There’s another constraint as well, which is that, based on my research, the VideoCore may only be able to access addresses under 1GB. Also, the memory needs to be physically contiguous, since the VideoCore will be accessing physical memory, not virtual memory.

Okay, so how do we meet these constraints?

The answer is, to create a heap for use with DMA that matches the above constraints. Simple, right? Well, sort of.

Creating a DMA Heap

We can create a heap that satisfies the contiguity constraint and effectively satisfies the address range constraint:


How does the above ensure that the DMA buffer will be below 1GB? It doesn’t. However, what I’ve found out during testing is that the heap will be allocated beneath 1GB anyway. Not a great solution, but as long as this is the first driver loaded with this restriction, we should be fine.

To increase the probability that we won’t end up allocating over the 1GB threshold, I re-use the same allocation for each mailbox buffer:


As for the comment, I haven’t found documentation on whether the VideoCore is a bus master or not. I’m presuming this is the case, since I didn’t have to explicitly program the Pi’s DMA controller to communicate with the VideoCore. The BCM2711 datasheet was not super helpful in this area either. The bottom line is, that I’m looking for a way to make this more robust in case other drivers are installed later on that require sub-1GB space, e.g. for a DMA bounce buffer. From a practical perspective, this may not be strictly necessary, since the DMA aperture for non-bus masters can be moved to an arbitrary location up to 16GB.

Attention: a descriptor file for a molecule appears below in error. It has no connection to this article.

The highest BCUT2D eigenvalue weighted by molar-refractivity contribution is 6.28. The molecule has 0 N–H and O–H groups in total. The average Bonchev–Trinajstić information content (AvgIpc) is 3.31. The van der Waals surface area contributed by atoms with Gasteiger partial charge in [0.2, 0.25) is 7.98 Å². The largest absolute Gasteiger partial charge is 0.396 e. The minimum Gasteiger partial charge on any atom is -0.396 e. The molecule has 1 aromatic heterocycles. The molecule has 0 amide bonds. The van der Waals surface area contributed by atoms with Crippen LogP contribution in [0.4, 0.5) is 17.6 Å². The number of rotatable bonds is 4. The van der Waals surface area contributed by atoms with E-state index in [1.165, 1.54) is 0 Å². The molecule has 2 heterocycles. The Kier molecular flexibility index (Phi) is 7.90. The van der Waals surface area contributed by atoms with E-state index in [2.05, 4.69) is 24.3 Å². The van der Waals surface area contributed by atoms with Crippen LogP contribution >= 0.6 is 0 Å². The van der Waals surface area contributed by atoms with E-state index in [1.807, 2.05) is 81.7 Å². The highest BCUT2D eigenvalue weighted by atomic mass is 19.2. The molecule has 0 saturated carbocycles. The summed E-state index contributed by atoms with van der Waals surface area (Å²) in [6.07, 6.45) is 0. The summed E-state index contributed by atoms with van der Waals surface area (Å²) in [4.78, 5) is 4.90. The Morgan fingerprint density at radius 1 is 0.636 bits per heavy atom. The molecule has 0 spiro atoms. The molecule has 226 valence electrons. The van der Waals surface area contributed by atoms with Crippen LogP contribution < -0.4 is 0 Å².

Barriers and Cache Maintenance

One of the features that makes the Arm architecture distinct from x86 is its approach to memory ordering. While x86 employs a strongly ordered model, Arm is weakly ordered. This means that for interactions with peripherals, one must employ memory barriers to enforce memory ordering at relevant locations in the code. As per the BCM2711 data sheet, section 1.3, this should occur when switching between peripherals. Based on my research and some unreliability in my own driver, barriers should be placed around every read or write to ensure we are interacting with the correct version of the data.

Furthermore, the DMA access by the VideoCore is not cache-coherent. This means that the CPU does not see reads and writes to memory when they are performed by the VideoCore. This is a problem, since we may get stale data when we read back the response to our mailbox request. So, as a result, we need to invalidate the cache before we read the data from the buffer.

An example of a barrier before and after a write to the mailbox buffer as well as a cache invalidation:


Will all of the above in place, accessing the mailbox queue works like a charm. I’ve tested it myself tens of thousands of times and, so far, it has worked well out in the wild.

Say Cheese: Take a Screenshot

Since the VideoCore is a GPU, surely it’s possible to copy the framebuffer and save it somewhere. Well, it turns out, this does work. In fact, the screenshot of the Python utility’s output in the previous section was taken using the screenshot utility.

I acquired the frame buffer works in much the same way as the temperature: using the VideoCore’s mailbox interface. Copying the frame buffer wasn’t difficult, and, in fact, neither was converting it into a bitmap. Thankfully, the bitmap file format specification is ancient and well documented. So, really, all I had to do was allocate a buffer of the correct size and shovel data into it. Once that was done, I could copy it back into user space so that Python could write it to disk.

Here’s a screenshot of my Raspberry Pi’s screen taken using the Python utility:


You can download the VIB from the fbuf branch and play with it on your own Pi:

Have fun!